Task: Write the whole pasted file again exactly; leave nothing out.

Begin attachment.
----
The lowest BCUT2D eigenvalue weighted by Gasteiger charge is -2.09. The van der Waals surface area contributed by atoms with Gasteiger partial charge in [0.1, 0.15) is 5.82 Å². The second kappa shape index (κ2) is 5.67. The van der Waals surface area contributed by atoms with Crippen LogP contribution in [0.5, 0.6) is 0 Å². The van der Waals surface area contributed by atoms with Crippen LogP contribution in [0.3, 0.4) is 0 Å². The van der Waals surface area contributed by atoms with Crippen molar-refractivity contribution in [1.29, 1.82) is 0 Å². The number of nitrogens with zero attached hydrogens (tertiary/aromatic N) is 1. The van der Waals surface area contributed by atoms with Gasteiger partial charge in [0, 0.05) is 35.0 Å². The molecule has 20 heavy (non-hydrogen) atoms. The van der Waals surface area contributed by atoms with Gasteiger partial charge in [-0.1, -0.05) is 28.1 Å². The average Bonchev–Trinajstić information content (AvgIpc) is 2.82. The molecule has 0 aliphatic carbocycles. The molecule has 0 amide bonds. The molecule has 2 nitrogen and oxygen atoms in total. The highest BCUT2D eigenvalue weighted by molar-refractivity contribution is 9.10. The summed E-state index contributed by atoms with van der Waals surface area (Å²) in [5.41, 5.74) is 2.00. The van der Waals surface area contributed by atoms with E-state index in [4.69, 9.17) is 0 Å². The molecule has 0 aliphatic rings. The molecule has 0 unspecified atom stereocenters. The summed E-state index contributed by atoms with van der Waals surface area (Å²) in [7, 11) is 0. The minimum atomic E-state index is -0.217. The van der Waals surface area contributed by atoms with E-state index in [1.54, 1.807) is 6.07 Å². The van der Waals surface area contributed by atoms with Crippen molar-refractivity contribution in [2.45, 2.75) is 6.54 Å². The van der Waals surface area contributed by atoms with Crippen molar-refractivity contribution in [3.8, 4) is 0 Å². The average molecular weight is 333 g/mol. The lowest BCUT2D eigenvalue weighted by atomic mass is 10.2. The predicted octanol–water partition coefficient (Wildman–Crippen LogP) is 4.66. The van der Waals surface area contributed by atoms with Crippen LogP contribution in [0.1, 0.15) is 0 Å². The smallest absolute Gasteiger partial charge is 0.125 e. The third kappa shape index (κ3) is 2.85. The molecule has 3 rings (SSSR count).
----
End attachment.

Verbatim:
The lowest BCUT2D eigenvalue weighted by Gasteiger charge is -2.09. The van der Waals surface area contributed by atoms with Gasteiger partial charge in [0.1, 0.15) is 5.82 Å². The second kappa shape index (κ2) is 5.67. The van der Waals surface area contributed by atoms with Crippen LogP contribution in [0.5, 0.6) is 0 Å². The van der Waals surface area contributed by atoms with Crippen LogP contribution in [0.3, 0.4) is 0 Å². The van der Waals surface area contributed by atoms with Crippen molar-refractivity contribution in [1.29, 1.82) is 0 Å². The number of nitrogens with zero attached hydrogens (tertiary/aromatic N) is 1. The van der Waals surface area contributed by atoms with Gasteiger partial charge in [0, 0.05) is 35.0 Å². The molecule has 20 heavy (non-hydrogen) atoms. The van der Waals surface area contributed by atoms with Gasteiger partial charge in [-0.1, -0.05) is 28.1 Å². The average Bonchev–Trinajstić information content (AvgIpc) is 2.82. The molecule has 0 aliphatic carbocycles. The molecule has 0 amide bonds. The molecule has 2 nitrogen and oxygen atoms in total. The highest BCUT2D eigenvalue weighted by molar-refractivity contribution is 9.10. The summed E-state index contributed by atoms with van der Waals surface area (Å²) in [5.41, 5.74) is 2.00. The van der Waals surface area contributed by atoms with E-state index in [4.69, 9.17) is 0 Å². The molecule has 0 aliphatic rings. The molecule has 0 unspecified atom stereocenters. The summed E-state index contributed by atoms with van der Waals surface area (Å²) in [7, 11) is 0. The minimum atomic E-state index is -0.217. The van der Waals surface area contributed by atoms with E-state index in [1.54, 1.807) is 6.07 Å². The van der Waals surface area contributed by atoms with Crippen molar-refractivity contribution in [2.45, 2.75) is 6.54 Å². The van der Waals surface area contributed by atoms with Crippen molar-refractivity contribution in [3.8, 4) is 0 Å². The average molecular weight is 333 g/mol. The lowest BCUT2D eigenvalue weighted by atomic mass is 10.2. The predicted octanol–water partition coefficient (Wildman–Crippen LogP) is 4.66. The van der Waals surface area contributed by atoms with Crippen LogP contribution in [0.1, 0.15) is 0 Å². The smallest absolute Gasteiger partial charge is 0.125 e. The third kappa shape index (κ3) is 2.85. The molecule has 3 rings (SSSR count).